To help customers realise their mission, GREEN FM utilizes a comprehensive High Performance Building approach. This is a customer-centric process which begins by conducting a building improvement survey that analyses gaps between a building’s current and optimum energy performance with appropriate benchmark with related buildings. We call it the BIG DATA approach because GREEN FM believes that DATA is the new Oil that most organisations drives their businesses. The process makes performance improvements, validates system performance within set standards, provides period energy audits and identifies improvements. Although, this may be challenging sometimes because some clients are not willing to change their thoughts over the conventional and traditional way of managing their facilities which is more focused on corrective and preventive maintenance. Upgrades to control systems with intelligent technology that uses analytics to improve efficiency and self-sufficiency and continuously monitors and analyses data against operating benchmarks are often key to the process. GREEN FM provides a new level of technology-enabled services to help building owners and operators achieve and maintain optimum building performance at all stages of the process.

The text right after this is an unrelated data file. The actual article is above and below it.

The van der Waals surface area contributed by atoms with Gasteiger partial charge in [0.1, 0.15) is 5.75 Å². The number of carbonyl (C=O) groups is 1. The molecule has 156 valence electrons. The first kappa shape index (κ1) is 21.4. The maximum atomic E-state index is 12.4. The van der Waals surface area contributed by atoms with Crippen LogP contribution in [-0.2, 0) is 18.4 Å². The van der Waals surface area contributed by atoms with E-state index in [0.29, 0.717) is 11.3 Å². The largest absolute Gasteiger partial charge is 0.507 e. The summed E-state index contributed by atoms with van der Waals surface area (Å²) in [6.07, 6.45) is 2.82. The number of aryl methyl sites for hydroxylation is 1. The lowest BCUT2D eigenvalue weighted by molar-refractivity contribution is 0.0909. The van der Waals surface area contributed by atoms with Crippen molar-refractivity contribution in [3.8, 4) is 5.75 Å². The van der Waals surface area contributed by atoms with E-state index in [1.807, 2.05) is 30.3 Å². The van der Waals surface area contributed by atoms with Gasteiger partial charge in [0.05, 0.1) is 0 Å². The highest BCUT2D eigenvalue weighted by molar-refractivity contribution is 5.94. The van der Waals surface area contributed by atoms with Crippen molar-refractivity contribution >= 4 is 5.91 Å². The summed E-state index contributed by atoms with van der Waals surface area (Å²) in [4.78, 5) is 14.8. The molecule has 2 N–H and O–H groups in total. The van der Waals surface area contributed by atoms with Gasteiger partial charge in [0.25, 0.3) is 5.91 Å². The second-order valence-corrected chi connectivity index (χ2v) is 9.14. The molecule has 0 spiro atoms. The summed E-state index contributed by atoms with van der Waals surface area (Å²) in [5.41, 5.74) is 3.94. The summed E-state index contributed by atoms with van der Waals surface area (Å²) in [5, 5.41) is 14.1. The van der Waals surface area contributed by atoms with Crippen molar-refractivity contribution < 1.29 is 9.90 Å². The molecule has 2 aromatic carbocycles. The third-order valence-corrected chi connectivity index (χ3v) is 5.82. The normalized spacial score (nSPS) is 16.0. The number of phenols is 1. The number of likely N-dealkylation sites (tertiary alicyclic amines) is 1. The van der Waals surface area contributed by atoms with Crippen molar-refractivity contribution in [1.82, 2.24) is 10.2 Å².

GREEN FM leverages on the latest technology to create a whole-building, total-lifecycle, knowledge-based approach to establishing and maintaining performance standards. At the design stage, technologies are available to help building design and management teams achieve the highest possible efficiency. Energy modelling and analysis tools provide comprehensive and accurate analyses of energy and economic impacts of building features. Engineers use computer simulation software to develop virtual models that are a powerful tool that can be used to analyse building performance. The software examines the various zones and systems to simulate the building’s energy consumption patterns. It then creates a total picture of the building’s energy use, including how energy consumption breaks down by fuel type, task, and building component. It is best to use modelling early in the design process. This allows the high-performance building team to prioritize investments in efficiency strategies that will have the greatest impact on the building’s energy use. Many high-performance building teams incorporate renewable energy technologies into the design phase to reduce utility dependency and environmental impact. Benefits include greater stability in power supply, and often government incentives to help fund renewable applications.
The most effective service and maintenance outcomes are holistic, technology-enabled and knowledge based, with a focus that extends well beyond the preventive maintenance and task-oriented strategies which is no more effective and efficient. Service offerings that support the full range of a high performance building’s operations use robust and proven processes, computer modelling, diagnostic testing, predictive technologies and other state-of-the-art techniques.